Posted tagged ‘reflux’

Is burping really necessary? Grandma versus science!

August 22, 2016

The Pediatric Insider

© 2016 Roy Benaroch, MD

Ann wrote in: “My baby doesn’t burp easily – sometimes she doesn’t burp at all. Trying to make her burp makes her upset. Do babies really need to be burped after nursing?”

A fair question. Generations of parents have been burping their babies, and it seems like something we probably ought to do. I mean, it’s uncomfortable to have un-burped gas in your belly, right? And gas there probably causes fussiness, and maybe makes babies spit up, right? Not only does it make sense, but that’s what Grandma has been saying. Could Grandma possibly be wrong?

Let’s see what science says. There was a study of this exact question, published in 2014 in the journal Child: Care, Health and Development. A group including nursing and pediatric specialists from Chandigarh, India took on the Grandmas in their publication, “A randomized controlled trial of burping for the prevention of colic and regurgitation in healthy infants.” Their conclusion: “burping did not significantly lower colic events and there was significant increase in regurgitation episodes.” Yikes!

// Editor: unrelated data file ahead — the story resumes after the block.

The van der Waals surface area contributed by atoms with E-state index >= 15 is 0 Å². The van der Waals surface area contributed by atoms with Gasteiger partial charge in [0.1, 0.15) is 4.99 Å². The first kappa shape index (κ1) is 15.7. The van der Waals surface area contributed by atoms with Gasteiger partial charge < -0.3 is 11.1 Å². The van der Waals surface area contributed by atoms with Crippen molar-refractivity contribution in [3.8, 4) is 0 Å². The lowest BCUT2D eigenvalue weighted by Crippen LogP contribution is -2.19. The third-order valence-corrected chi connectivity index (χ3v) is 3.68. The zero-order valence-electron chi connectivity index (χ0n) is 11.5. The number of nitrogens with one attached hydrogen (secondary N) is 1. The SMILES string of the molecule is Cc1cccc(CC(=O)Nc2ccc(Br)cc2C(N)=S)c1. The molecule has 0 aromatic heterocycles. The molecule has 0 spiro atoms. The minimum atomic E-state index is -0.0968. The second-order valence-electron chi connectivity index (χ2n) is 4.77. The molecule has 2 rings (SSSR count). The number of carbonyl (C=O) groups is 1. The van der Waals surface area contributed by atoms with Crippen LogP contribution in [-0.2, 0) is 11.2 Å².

It was a simple study design, the kind I like best. 71 babies were randomly placed into two groups: an “intervention” group, where moms were taught burping techniques and told to burp their babies after meals; and a “control” group, where mom were taught other things about parenting, but were not taught about burping. The babies were all otherwise healthy, ordinary term infants, enrolled shortly after birth. They were followed for three months, with the families recording crying times and the number of spit-ups (regurgitation.)